Affiliations Department of Pathology, the University of Texas Medical Branch, Galveston, Texas, United States of America, Galveston National Laboratory, the University of Texas Medical Branch, Galveston, Texas, United States of America

  • Michael G. Katze,

    Roles Supervision

    Affiliations Department of Microbiology, University of Washington, Seattle, Washington, United States of America, National Primate Research Center, Seattle, Washington, United States of America

  • Vsevolod L. Popov,

    Roles Investigation, Methodology

    Affiliations Department of Pathology, the University of Texas Medical Branch, Galveston, Texas, United States of America, Galveston National Laboratory, the University of Texas Medical Branch, Galveston, Texas, United States of America

  • Sergei Nekhai,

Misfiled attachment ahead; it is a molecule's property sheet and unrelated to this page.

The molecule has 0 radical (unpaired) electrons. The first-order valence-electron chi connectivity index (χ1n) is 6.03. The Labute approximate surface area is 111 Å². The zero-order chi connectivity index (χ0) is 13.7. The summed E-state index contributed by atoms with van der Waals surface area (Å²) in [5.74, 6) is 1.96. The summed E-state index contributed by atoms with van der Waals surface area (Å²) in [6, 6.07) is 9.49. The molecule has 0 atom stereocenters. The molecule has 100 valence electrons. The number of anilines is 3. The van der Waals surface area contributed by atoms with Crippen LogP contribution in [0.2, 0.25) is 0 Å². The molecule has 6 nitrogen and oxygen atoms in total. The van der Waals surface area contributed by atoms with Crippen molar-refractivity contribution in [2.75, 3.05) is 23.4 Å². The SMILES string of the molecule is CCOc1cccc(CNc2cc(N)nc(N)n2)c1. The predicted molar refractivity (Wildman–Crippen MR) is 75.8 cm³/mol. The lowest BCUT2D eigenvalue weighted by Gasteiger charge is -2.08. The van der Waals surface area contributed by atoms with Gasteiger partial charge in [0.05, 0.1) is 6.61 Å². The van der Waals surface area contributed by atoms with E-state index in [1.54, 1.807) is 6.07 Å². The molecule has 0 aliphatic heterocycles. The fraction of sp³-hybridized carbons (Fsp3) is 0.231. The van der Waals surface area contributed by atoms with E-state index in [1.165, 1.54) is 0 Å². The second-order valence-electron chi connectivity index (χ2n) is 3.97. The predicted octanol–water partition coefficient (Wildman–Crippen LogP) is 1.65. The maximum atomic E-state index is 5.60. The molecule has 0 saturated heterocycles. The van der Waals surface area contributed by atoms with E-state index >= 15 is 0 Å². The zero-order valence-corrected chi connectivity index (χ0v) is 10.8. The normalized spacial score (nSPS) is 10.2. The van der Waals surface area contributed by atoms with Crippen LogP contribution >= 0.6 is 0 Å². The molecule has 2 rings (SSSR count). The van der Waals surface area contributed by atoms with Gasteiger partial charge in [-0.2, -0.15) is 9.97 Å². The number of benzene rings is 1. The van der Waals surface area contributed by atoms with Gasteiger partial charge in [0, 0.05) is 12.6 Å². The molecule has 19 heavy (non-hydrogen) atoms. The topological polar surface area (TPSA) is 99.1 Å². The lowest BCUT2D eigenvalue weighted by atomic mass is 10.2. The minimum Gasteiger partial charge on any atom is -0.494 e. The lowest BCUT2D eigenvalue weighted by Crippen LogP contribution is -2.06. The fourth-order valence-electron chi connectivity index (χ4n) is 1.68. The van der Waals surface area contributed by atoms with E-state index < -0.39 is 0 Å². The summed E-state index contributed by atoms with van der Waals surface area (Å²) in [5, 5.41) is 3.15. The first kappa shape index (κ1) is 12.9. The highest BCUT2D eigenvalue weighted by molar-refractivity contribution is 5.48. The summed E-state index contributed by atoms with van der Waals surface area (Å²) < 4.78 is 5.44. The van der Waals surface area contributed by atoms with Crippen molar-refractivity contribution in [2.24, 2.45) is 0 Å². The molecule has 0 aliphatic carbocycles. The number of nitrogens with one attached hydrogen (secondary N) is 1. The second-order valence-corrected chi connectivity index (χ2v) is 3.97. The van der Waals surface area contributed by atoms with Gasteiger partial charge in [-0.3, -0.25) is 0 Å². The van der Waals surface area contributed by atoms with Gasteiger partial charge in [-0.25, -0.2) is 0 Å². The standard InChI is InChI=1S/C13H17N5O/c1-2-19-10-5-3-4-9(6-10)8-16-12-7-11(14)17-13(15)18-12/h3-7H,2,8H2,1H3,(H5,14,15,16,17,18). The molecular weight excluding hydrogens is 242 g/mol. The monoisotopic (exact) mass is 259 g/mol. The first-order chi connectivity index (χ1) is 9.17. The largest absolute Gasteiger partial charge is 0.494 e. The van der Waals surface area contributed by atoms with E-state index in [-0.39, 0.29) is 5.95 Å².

Roles Resources

    Affiliation Department of Medicine, Howard University, Washington, D.C., United States of America

  • Alexander Bukreyev

    Roles Conceptualization, Formal analysis, Funding acquisition, Investigation, Methodology, Project administration, Supervision, Writing – review & editing

    alexander.bukreyev@utmb.edu

    Affiliations Department of Pathology, the University of Texas Medical Branch, Galveston, Texas, United States of America, Galveston National Laboratory, the University of Texas Medical Branch, Galveston, Texas, United States of America, Department Microbiology & Immunology, the University of Texas Medical Branch, Galveston, Texas, United States of America

Ebola virus-mediated T-lymphocyte depletion is the result of an abortive infection

  • Patrick Younan, 
  • Rodrigo I. Santos, 
  • Palaniappan Ramanathan, 
  • Mathieu Iampietro, 
  • Andrew Nishida, 
  • Mukta Dutta, 
  • Tatiana Ammosova, 
  • Michelle Meyer, 
  • Michael G. Katze, 
  • Vsevolod L. Popov
PLOS
x

Abstract